Table of Contents
Exhibitions may be characterised by content, genre and venue, or the type of audience to focus on. In this chapter, we characterise major types and describe how they influence planning and visitor management.
There are national heritage sites (in Budapest, Heroes’ Square and the Buda Castle District are such examples) where the genius loci contributes to the exhibition, even if it is not utilised by curators or developers. In some cities like Berlin or Vienna, museums are concentrated on “museum islands”. Other museums are isolated because they are in the outskirts of a big city, or the locations they are situated in are far away from regional centres.
As could be seen in the third chapter of this book, exhibitions may be organised in the most unusual places – on a lake, for example. Some of the displays have restricted access; others are only visible for a short period of time. All these aspects have an effect on the arrangement of an exhibition.
What makes an exhibition space unusual? In this chapter we discuss this issue from a technological viewpoint. Perhaps the space it occupies is peculiar: it is in a cave underneath a hill, (like the Cave Hospital on Castle Hill in Budapest) or an exhibition on a lake (like the “Art on Lake” exhibition mentioned in Chapter 3), or falling rocks on a peaceful street (with a sculpture that includes elements hanging from the roof of a house.)
Unusual arrangements often present conservation problems. A low or high level of illumination, damage caused by sun rays or air pollution or street furniture that cannot be harmonised with the temporary exhibits often limit the number of items we can display. In other cases, the unusual scenery produces beneficial effects and provides an inspiring context for an exhibition. Many industrial buildings have been remodelled into exhibition areas, because the large spaces designed for industrial production and the steel structures of the ceiling produce an interesting contrast with the works exhibited. In the pictures below we show how these effects are put to use by exhibition developers.
The duration of an exhibition varies from a very short time span up to years and decades.
– Chamber exhibition: a small-scale display that is open for a short time period –a few hours, a day or a week. Such exhibitions are organised for conferences, trade shows or festivals.
– Temporary exhibitions: regularly organised by museums with large collections which last for a few weeks or months. (The duration depends on the availability of the works on loan, the number of potential visitors, the schedule of the exhibition facility etc.)
– Permanent exhibition: it may stand for years. Museum staff generally consider an exhibition outdated after five to ten years. In such a time period, the exhibits wear out, the installations fall apart and also the content and message of the display become outdated. The style of museum communication also changes and makes an old exhibition appear obsolete. Nevertheless, financial reasons sometimes keep permanent exhibitions in place for 20-30 years. Such displays are visited by professionals for their “museum of museology” appeal. There are also visitors who actually prefer traditional installations of the type they have seen during school visits and which they can now share with their own children.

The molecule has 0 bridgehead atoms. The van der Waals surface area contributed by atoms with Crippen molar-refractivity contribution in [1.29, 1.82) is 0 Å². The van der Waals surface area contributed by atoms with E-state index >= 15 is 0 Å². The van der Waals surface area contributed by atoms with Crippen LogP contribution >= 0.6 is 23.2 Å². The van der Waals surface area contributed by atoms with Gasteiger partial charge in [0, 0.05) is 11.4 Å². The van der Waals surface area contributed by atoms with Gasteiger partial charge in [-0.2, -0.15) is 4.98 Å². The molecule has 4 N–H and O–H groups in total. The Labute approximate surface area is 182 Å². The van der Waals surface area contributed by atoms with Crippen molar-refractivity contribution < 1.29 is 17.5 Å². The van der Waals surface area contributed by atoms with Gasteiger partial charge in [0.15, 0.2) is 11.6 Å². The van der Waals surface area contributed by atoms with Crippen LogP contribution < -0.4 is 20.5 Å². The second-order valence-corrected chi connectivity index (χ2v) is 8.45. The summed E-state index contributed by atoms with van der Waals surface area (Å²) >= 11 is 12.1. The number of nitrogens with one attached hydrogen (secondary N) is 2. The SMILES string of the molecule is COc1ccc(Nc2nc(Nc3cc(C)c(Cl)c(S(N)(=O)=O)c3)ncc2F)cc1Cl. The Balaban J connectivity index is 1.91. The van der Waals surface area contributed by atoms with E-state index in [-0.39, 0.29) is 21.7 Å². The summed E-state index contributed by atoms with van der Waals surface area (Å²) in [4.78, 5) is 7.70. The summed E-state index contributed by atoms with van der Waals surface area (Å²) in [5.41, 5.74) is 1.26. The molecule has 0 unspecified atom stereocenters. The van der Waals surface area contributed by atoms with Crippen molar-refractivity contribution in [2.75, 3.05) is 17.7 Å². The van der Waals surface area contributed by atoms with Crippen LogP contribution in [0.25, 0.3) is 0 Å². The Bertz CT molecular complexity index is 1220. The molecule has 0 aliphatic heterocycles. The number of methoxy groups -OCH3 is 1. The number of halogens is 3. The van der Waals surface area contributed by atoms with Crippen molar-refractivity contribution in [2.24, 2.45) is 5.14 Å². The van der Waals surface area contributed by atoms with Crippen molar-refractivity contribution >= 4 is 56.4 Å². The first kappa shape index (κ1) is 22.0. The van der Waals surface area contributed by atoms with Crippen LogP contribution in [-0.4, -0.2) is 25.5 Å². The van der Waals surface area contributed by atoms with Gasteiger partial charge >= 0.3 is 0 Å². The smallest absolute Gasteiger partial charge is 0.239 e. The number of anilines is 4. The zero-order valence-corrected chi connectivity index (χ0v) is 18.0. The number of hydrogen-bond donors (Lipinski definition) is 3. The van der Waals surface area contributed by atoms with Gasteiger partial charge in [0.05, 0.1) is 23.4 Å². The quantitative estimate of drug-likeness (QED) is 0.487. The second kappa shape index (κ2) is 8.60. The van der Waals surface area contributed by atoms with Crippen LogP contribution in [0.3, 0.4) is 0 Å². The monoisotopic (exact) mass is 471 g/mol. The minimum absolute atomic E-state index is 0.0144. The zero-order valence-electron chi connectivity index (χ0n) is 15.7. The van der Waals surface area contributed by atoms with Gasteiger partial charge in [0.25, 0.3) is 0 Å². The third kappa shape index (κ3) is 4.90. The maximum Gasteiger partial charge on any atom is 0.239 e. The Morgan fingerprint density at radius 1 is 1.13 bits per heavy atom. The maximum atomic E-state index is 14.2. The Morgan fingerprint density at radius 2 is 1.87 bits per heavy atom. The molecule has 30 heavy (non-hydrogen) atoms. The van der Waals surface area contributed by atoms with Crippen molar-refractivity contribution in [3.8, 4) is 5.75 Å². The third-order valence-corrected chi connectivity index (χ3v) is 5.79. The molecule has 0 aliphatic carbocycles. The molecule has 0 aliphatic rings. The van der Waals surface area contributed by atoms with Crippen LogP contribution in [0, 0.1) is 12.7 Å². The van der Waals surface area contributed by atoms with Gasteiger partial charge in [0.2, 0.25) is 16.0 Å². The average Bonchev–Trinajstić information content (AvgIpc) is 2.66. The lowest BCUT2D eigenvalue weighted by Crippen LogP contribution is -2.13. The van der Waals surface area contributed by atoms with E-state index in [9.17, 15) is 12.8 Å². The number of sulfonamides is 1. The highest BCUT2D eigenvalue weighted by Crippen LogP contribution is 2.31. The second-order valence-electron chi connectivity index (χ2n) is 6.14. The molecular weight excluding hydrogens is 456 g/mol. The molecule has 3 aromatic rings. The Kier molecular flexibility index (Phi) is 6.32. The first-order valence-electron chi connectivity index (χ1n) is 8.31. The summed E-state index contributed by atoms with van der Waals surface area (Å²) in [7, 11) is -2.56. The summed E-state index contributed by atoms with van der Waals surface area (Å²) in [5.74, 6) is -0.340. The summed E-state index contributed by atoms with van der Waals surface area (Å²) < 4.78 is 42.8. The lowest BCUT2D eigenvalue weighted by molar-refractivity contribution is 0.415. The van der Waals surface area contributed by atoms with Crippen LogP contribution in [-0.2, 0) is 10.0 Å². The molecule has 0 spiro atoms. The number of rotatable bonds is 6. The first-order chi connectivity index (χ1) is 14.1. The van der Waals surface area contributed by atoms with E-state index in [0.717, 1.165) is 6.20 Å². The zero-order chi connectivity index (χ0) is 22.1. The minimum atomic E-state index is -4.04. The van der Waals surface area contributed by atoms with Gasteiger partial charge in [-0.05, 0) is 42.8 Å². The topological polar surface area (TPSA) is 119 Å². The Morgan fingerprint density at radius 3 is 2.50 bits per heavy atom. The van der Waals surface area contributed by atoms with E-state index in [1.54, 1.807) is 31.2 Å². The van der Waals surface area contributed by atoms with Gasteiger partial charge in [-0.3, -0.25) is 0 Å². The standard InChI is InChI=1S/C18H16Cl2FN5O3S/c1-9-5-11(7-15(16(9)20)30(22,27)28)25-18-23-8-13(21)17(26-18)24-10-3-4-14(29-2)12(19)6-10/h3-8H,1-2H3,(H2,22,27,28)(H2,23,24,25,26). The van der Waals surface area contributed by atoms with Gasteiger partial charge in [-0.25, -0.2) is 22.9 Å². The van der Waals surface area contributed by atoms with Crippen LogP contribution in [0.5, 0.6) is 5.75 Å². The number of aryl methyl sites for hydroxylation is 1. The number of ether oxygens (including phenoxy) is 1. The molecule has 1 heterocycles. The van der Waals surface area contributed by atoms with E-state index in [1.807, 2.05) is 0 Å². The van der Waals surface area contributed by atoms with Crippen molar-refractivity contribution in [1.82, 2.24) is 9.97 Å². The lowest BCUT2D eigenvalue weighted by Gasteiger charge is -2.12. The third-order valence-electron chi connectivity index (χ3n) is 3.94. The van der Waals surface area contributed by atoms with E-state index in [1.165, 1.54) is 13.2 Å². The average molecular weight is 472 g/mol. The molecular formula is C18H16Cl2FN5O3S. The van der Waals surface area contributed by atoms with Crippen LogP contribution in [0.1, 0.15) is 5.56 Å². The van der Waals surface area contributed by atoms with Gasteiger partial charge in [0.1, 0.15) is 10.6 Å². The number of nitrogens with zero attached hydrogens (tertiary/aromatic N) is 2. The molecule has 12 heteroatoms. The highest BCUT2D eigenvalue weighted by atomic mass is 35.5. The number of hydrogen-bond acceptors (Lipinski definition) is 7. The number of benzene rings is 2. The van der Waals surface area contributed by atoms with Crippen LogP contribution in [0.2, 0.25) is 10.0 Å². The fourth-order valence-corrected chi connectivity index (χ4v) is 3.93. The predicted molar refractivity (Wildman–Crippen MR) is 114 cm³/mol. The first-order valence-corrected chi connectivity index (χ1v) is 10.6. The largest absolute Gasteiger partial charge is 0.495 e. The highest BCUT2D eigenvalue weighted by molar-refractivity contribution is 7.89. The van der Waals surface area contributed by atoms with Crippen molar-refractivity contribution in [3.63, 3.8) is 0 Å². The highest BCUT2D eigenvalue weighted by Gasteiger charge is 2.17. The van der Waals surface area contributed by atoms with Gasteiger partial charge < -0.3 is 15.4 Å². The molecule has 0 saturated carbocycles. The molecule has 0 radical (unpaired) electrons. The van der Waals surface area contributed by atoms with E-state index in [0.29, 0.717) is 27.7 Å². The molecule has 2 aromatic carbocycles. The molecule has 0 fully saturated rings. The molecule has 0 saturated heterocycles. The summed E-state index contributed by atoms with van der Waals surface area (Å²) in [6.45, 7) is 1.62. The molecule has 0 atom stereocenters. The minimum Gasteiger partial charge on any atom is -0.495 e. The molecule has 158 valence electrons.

– Travelling exhibitions provide a transition between the two latter types: they can be on loan at a venue for years, or else be open for a month at each venue. They are like franchises: their content and form is more or less constant, but items from the museums that temporarily house them may be added to the display.
The life span of an exhibition is a matter of professional decision, even in the case of permanent displays. We can plan for a change, but there is always unexpected damage that calls for immediate action. Unfortunately, Hungarian exhibition developers are inclined to leave an installation unchanged even if it turns out to be faulty immediately after the opening. Lack of funds and motivation are inhibiting factors that prevent immediate reaction to mistakes.
The space an exhibition occupies depends on its type. A unique installation is a significant, usually large object placed in an entrance hall or other central location. A chamber exhibition may be situated in a small hall, but it could involve one glass case only, or a corner in a research lab with old tools. A showcase in a shopping mall or trade fair also belongs to this type of exhibition. Many museums reserve one hall for temporary exhibitions. These spaces are usually rectangular and easy to view as a whole, but with dividing panels an intricate spatial arrangement can also be achieved. If this hall can only be accessed through galleries of the permanent exhibition, the temporary exhibitions act like a natural extension of the permanent collection on view. Museum spaces can be turned into an intricate network where visitors easily lose their way. In the galleries, room numbers and arrows indicate the sequence of a visit preferred by curators. However, these are often ambiguous and the experience of space can become that of a labyrinth.
If the museum has a garden, it can also be involved in the exhibition route and create an open-air exhibition of machines or sculptures. Finally, there are open air museums, where the landscape is part of the experience. Sometimes museums are “places of contradiction”.
„In some museums, architecture and interpretation seem almost oppositional. Nordiska Museet in Stockholm possesses a sublime and imposing cathedral-like architecture which now seems at odds with the museum’s strongly humanistic interpretation. Today, the balcony-like exhibition galleries are visually separated from the museum’s great - and largely empty - central hall.” (Dodds et al., 2012, p. 23.